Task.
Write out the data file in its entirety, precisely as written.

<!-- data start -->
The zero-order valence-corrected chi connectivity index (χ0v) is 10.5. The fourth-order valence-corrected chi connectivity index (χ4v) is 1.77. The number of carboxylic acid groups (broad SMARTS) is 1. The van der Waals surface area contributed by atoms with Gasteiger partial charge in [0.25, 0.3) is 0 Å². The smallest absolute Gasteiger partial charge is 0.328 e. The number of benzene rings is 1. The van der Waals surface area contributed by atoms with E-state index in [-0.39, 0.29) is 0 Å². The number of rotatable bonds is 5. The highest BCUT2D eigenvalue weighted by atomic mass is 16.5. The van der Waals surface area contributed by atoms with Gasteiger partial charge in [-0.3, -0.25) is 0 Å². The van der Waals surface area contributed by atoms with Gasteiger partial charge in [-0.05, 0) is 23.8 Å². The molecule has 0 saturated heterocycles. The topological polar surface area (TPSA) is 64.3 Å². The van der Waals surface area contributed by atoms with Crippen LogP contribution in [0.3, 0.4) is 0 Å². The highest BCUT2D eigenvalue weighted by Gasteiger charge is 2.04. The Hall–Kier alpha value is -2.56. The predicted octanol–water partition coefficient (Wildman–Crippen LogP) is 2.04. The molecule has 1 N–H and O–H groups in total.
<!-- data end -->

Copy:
The zero-order valence-corrected chi connectivity index (χ0v) is 10.5. The fourth-order valence-corrected chi connectivity index (χ4v) is 1.77. The number of carboxylic acid groups (broad SMARTS) is 1. The van der Waals surface area contributed by atoms with Gasteiger partial charge in [0.25, 0.3) is 0 Å². The smallest absolute Gasteiger partial charge is 0.328 e. The number of benzene rings is 1. The van der Waals surface area contributed by atoms with E-state index in [-0.39, 0.29) is 0 Å². The number of rotatable bonds is 5. The highest BCUT2D eigenvalue weighted by atomic mass is 16.5. The van der Waals surface area contributed by atoms with Gasteiger partial charge in [-0.3, -0.25) is 0 Å². The van der Waals surface area contributed by atoms with Gasteiger partial charge in [-0.05, 0) is 23.8 Å². The molecule has 0 saturated heterocycles. The topological polar surface area (TPSA) is 64.3 Å². The van der Waals surface area contributed by atoms with Crippen LogP contribution in [0.3, 0.4) is 0 Å². The highest BCUT2D eigenvalue weighted by Gasteiger charge is 2.04. The Hall–Kier alpha value is -2.56. The predicted octanol–water partition coefficient (Wildman–Crippen LogP) is 2.04. The molecule has 1 N–H and O–H groups in total.